University Impossible: Part 1

I’ve been watching a lot of YouTube videos lately and have noticed a couple of my favourites doing Trilogy series. So, I thought I’d do a university Trilogy. This one will be about applying, moving and getting through first year when you have no idea what goes on at first.

Applying for university. In Scotland you apply online via UCAS. By the time you apply, you should have been to any open days and considered what universities you want to apply to and have an idea of what course(s) you want to apply for. You have to write up a personal statement, which should only be about 1 A4 page long, explaining things like why you want to apply for your course choice and talk about yourself mainly. It’s beneficial to talk about what an asset you will be to the university, e.g. extracurricular activities that can be carried on throughout your university career. When discussing your reasons for applying for a course it also helps to not use clichés like “All my life I’ve known I wanted to be a …” and “All I want to do is help/inspire/… people. Once your personal statement has been written up, it’s time to upload it to the application form on the UCAS website. You can apply for more than one course at the same university or different ones but, keep in mind, this makes writing the personal statement much harder because it then has to accommodate for more than one course. Also, keep in mind the different courses may have different grades that you need to be accepted. Once this is all done, you’re ready to pay the fee to send it off. An application with only 1 choice will cost you £12 while any more choices than that will cost you £23 no matter whether you have 2 or 5 choices. Ensure you send in the application by the deadline. The UCAS website has 3 different deadlines depending on what courses/universities you are applying to. Medicine, veterinary, dentistry and Oxford and Cambridge applications usually have the earliest deadlines followed by the majority of courses and then art courses Usually the earliest is in October sometime, next is January and art courses are in March. Once you’ve received all the decisions from the universities you’ve applied to you can choose your first and second choices. If you don’t get any acceptances, which is rare, or you don’t meet the grade requirements when the exam results come through, you can then enter Clearing where you pick another course at a university on the list that still has spaces left, as far as I know anyway.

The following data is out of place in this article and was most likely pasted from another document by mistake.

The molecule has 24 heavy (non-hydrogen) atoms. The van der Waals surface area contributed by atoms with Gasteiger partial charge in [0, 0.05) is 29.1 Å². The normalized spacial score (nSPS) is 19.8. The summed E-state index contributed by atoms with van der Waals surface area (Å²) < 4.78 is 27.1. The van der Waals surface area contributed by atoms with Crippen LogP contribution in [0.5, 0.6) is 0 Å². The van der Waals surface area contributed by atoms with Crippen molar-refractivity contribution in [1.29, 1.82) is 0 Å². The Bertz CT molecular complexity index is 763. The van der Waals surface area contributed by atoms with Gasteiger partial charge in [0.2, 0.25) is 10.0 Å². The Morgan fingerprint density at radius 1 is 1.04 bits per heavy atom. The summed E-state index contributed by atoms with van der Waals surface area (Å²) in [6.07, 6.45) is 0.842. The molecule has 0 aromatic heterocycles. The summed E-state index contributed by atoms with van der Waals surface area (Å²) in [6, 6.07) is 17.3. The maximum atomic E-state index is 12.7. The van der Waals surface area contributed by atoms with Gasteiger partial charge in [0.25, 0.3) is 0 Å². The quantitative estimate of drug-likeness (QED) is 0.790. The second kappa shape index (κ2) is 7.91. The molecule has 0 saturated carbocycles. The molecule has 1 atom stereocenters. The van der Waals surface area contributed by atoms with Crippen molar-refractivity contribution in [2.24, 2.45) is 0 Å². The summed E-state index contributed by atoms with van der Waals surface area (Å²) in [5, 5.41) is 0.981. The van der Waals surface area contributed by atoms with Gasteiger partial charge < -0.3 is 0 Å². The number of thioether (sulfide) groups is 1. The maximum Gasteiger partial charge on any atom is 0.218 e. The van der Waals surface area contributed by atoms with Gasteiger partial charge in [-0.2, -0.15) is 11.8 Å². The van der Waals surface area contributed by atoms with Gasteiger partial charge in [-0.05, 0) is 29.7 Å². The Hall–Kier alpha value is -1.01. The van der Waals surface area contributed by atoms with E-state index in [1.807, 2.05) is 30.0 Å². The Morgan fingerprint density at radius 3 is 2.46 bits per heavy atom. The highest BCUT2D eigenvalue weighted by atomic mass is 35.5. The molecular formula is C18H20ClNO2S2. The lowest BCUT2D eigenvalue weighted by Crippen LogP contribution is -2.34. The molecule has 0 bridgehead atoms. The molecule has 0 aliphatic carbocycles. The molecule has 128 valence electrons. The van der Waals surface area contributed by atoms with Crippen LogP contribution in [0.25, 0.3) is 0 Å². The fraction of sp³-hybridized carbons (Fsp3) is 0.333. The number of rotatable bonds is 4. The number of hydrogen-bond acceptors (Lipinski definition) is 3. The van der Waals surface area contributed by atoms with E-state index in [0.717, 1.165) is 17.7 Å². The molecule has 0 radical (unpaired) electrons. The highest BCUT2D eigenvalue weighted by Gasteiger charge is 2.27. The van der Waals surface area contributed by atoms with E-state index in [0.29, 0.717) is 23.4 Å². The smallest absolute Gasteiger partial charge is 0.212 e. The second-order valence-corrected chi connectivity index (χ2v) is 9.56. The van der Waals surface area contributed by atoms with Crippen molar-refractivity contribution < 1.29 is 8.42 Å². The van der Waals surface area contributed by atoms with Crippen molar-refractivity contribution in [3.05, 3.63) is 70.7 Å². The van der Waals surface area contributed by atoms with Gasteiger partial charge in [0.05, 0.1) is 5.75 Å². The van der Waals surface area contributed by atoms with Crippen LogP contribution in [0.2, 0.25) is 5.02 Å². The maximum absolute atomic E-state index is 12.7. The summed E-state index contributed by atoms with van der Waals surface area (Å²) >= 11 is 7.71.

Loan/bursary application. Another long process I must say. The process can be difficult to understand especially when it comes to filling out the form. The best way to get this done is to find someone who knows what to do with the application to get you the most money possible. Once you’ve sent off your application online via the Student Loans Company website, you will be sent 2 letters. The first one will just state that your loan/bursary has or hasn’t been granted and if it has it will state how much total you will be receiving for that year. The second letter will come a couple of weeks later and will show you a list of dates and amounts you will be receiving on that date. You need to keep hold of this letter and take it with you when you turn up for your induction at uni.